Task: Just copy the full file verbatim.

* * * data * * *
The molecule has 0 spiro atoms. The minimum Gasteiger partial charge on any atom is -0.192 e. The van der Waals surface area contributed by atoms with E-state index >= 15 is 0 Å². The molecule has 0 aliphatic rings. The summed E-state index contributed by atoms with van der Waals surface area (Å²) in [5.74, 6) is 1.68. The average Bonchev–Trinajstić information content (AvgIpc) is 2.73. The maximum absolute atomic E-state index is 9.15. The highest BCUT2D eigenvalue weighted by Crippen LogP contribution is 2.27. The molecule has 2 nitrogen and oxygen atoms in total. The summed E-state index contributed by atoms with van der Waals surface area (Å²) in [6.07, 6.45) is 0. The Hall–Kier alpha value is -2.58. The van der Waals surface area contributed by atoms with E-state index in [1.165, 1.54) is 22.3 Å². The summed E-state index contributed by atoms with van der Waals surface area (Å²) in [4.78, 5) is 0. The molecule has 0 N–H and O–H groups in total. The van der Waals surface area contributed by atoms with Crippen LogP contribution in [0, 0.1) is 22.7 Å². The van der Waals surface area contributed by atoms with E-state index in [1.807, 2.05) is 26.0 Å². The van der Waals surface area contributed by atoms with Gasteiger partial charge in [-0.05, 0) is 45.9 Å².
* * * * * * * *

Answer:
The molecule has 0 spiro atoms. The minimum Gasteiger partial charge on any atom is -0.192 e. The van der Waals surface area contributed by atoms with E-state index >= 15 is 0 Å². The molecule has 0 aliphatic rings. The summed E-state index contributed by atoms with van der Waals surface area (Å²) in [5.74, 6) is 1.68. The average Bonchev–Trinajstić information content (AvgIpc) is 2.73. The maximum absolute atomic E-state index is 9.15. The highest BCUT2D eigenvalue weighted by Crippen LogP contribution is 2.27. The molecule has 2 nitrogen and oxygen atoms in total. The summed E-state index contributed by atoms with van der Waals surface area (Å²) in [6.07, 6.45) is 0. The Hall–Kier alpha value is -2.58. The van der Waals surface area contributed by atoms with E-state index in [1.165, 1.54) is 22.3 Å². The summed E-state index contributed by atoms with van der Waals surface area (Å²) in [4.78, 5) is 0. The molecule has 0 N–H and O–H groups in total. The van der Waals surface area contributed by atoms with Crippen LogP contribution in [0, 0.1) is 22.7 Å². The van der Waals surface area contributed by atoms with E-state index in [1.807, 2.05) is 26.0 Å². The van der Waals surface area contributed by atoms with Gasteiger partial charge in [-0.05, 0) is 45.9 Å².